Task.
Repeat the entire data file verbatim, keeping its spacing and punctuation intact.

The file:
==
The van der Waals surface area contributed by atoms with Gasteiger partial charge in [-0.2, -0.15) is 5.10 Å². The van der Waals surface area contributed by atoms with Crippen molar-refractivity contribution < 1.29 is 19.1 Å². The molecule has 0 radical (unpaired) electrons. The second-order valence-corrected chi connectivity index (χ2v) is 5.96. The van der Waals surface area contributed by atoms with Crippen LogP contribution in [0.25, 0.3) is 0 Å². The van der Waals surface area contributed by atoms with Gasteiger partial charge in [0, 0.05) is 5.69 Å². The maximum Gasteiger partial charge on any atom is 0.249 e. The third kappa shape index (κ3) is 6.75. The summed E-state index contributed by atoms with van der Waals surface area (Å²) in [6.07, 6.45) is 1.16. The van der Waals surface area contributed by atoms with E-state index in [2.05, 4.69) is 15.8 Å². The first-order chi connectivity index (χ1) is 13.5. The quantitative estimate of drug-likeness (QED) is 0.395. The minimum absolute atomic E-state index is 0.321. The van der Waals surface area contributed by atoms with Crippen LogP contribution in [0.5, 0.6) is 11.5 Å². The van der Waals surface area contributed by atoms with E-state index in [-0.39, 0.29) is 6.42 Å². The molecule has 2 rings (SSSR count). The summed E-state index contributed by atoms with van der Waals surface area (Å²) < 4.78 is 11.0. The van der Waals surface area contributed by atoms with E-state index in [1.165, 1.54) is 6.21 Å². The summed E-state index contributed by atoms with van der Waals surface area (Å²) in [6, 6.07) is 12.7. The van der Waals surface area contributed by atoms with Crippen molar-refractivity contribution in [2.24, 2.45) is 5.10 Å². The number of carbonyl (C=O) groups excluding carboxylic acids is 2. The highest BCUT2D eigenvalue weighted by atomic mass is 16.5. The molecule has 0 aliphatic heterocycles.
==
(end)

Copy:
The van der Waals surface area contributed by atoms with Gasteiger partial charge in [-0.2, -0.15) is 5.10 Å². The van der Waals surface area contributed by atoms with Crippen molar-refractivity contribution < 1.29 is 19.1 Å². The molecule has 0 radical (unpaired) electrons. The second-order valence-corrected chi connectivity index (χ2v) is 5.96. The van der Waals surface area contributed by atoms with Crippen LogP contribution in [0.25, 0.3) is 0 Å². The van der Waals surface area contributed by atoms with Gasteiger partial charge in [0, 0.05) is 5.69 Å². The maximum Gasteiger partial charge on any atom is 0.249 e. The third kappa shape index (κ3) is 6.75. The summed E-state index contributed by atoms with van der Waals surface area (Å²) in [6.07, 6.45) is 1.16. The van der Waals surface area contributed by atoms with E-state index in [2.05, 4.69) is 15.8 Å². The first-order chi connectivity index (χ1) is 13.5. The quantitative estimate of drug-likeness (QED) is 0.395. The minimum absolute atomic E-state index is 0.321. The van der Waals surface area contributed by atoms with Crippen LogP contribution in [0.5, 0.6) is 11.5 Å². The van der Waals surface area contributed by atoms with E-state index in [-0.39, 0.29) is 6.42 Å². The molecule has 2 rings (SSSR count). The summed E-state index contributed by atoms with van der Waals surface area (Å²) < 4.78 is 11.0. The van der Waals surface area contributed by atoms with E-state index in [1.165, 1.54) is 6.21 Å². The summed E-state index contributed by atoms with van der Waals surface area (Å²) in [6, 6.07) is 12.7. The van der Waals surface area contributed by atoms with Crippen molar-refractivity contribution in [2.24, 2.45) is 5.10 Å². The number of carbonyl (C=O) groups excluding carboxylic acids is 2. The highest BCUT2D eigenvalue weighted by atomic mass is 16.5. The molecule has 0 aliphatic heterocycles.